The Nomadic Patio Pot display on the “upper terrace” is probably the most intensive and time-consuming part of the garden. It is an ever shifting, fluidic display of annuals, perennials, bulbs, tubers and shrubs that all come together for a stunning summer display, only to scatter to the winds and completely disappear some months later, leaving no sign it was ever there. Never the same twice, it has gradually expanded and become a major part of the hardscaping, framing the view out to the garden beyond.
With the winter now well on the way, so again it is time to dismantle the patio pots, shelter the smaller ones, protect the terracotta ones and turf out the finished annuals. Over a series of weekends the display has been taken apart pot by pot and the patio cleared, ready for the winter and the eventual spring clean before the whole collection is reassembled. It’s quite a job, involving lots of heavy lifting but I’m rewarding myself with thinking of what I can plant in many of the pots next season.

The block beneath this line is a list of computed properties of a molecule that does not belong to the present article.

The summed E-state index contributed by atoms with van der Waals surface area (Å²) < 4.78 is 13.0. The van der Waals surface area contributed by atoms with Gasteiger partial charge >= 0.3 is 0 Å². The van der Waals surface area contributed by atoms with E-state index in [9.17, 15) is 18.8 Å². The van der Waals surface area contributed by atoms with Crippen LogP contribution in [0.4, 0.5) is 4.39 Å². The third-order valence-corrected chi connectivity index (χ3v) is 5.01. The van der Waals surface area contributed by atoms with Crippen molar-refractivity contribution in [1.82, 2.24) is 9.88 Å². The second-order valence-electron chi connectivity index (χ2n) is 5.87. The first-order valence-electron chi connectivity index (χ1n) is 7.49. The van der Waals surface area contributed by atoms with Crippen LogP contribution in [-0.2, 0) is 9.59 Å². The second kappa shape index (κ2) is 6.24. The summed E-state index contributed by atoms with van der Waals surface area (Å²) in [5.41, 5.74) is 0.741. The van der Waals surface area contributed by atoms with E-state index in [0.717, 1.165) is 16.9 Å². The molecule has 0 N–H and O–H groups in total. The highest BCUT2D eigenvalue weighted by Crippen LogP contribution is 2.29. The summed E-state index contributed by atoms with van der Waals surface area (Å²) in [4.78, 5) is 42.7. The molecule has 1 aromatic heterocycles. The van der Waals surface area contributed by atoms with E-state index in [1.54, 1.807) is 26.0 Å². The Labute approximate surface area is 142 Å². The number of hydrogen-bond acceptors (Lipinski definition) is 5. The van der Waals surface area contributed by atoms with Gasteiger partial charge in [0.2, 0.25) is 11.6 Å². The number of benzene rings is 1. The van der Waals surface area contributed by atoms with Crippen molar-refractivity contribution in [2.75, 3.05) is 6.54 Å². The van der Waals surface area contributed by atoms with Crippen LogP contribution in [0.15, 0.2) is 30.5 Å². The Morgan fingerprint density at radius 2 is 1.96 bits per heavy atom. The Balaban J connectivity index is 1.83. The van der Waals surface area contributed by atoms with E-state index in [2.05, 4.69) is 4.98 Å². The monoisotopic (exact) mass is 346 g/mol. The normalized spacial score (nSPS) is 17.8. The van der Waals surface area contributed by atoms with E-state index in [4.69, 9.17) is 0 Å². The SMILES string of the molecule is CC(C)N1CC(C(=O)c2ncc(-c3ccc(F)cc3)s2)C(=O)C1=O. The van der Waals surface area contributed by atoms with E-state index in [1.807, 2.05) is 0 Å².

As the weather worsens and the last few pots remain, there’s a strange sense of “bye bye for now”, until the cycle starts all over again with the patio cleaning next spring. This annual change is very dramatic, but so are the changes in the rest of the garden, where the dahlias have been cut back to ground level, leaves are falling from shrubs and trees, leaving just skeletons and the herbaceous plants are going dormant revealing bare soil. Parts of the border that haven’t been seen for months are now slowly being exposed.
I plan to carry on with the winter clearance not just on the patio, but out in certain parts of the garden as I need clear ground to do a spot of bulb planting (otherwise it would normally be left). I hadn’t expected to do any, what with it being so late in the season and given all the work done over the summer, but I just couldn’t face the next season without having some form of early colour. We had a lawn full of daffodils in our previous garden yet we have very, very few bulbs in the new garden and that’s something that I can’t wait any longer to put right. If we haven’t managed to do the bulb planting en-masse, then a few hundred a year quickly isn’t too taxing and it quickly adds up.